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Alternate Names

  • direct bilirubin
  • indirect bilirubin
  • conjugated bilirubin
  • total bilirubin
  • unconjugated bilirubin


A bilirubin test measures the amount of bilirubin in the blood. Hemoglobin is the protein that binds oxygen in red blood cells. When hemoglobin breaks down, it produces bilirubin which is, in turn, processed by the liver and passed out of the body in the stool.

Who is a candidate for the test?

The bilirubin test is often done when a healthcare professional suspects liver or gallbladder disease. The person may have jaundice, which causes yellowed eyes and skin. A buildup of bilirubin causes jaundice.

How is the test performed?

To measure bilirubin levels, a lab technician takes a blood sample from a vein in the forearm or hand. First, he or she cleans the skin over the vein with an antiseptic. Next, a rubber tube called a tourniquet is wrapped around the upper arm. This restricts blood flow in the veins in the lower arm, causing them to enlarge.
A fine needle is gently inserted into the enlarged vein, and the tourniquet is removed. Blood flows from the vein through the needle into a vial. After the needle is withdrawn, the technician covers the puncture site with a bandage.

What is involved in preparation for the test?

Generally, nothing is required to prepare for a bilirubin test.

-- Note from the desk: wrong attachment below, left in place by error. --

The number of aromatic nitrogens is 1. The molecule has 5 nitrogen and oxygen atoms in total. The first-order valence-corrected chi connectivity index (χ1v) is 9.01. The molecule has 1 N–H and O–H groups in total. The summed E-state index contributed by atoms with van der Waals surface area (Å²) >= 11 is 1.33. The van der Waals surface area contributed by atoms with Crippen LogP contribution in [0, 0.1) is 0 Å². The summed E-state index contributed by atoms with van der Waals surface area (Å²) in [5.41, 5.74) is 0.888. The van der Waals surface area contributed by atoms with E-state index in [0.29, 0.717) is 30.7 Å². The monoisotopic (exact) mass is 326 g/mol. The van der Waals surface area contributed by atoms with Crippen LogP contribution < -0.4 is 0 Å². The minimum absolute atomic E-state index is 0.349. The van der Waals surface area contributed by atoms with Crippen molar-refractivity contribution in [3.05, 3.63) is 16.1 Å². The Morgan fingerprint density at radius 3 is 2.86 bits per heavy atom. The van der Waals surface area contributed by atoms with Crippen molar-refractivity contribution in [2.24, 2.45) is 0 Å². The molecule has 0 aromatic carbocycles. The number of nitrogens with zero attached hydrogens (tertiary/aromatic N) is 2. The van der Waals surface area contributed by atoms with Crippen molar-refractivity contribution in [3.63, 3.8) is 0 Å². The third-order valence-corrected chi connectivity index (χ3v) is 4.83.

What do the test results mean?

Normal values for total bilirubin are between 0.3 and 1.2 mg/100 ml. Normal conjugated or direct bilirubin levels should be between 0.0 and 0.2 mg/100 ml. The level of unconjugated bilirubin can be calculated by simply subtracting the direct bilirubin value from the total.
Abnormally high unconjugated bilirubin levels can be found in many disorders, including:
  • hemolytic anemias, conditions in which too many red cells at a time are breaking down
  • cirrhosis, or scarring of the liver
  • congenital, or hereditary, problems with the liver
  • hepatitis and other liver diseases
  • immature liver development in newborns
Abnormally high conjugated bilirubin levels usually indicate that for some reason, bile flow out of the liver has been obstructed. This could be from a gallstone lodged in the bile duct, from a tumor, or a complication from surgery. In this case, the bilirubin has been processed but is backing up into the blood because it cannot be excreted properly.

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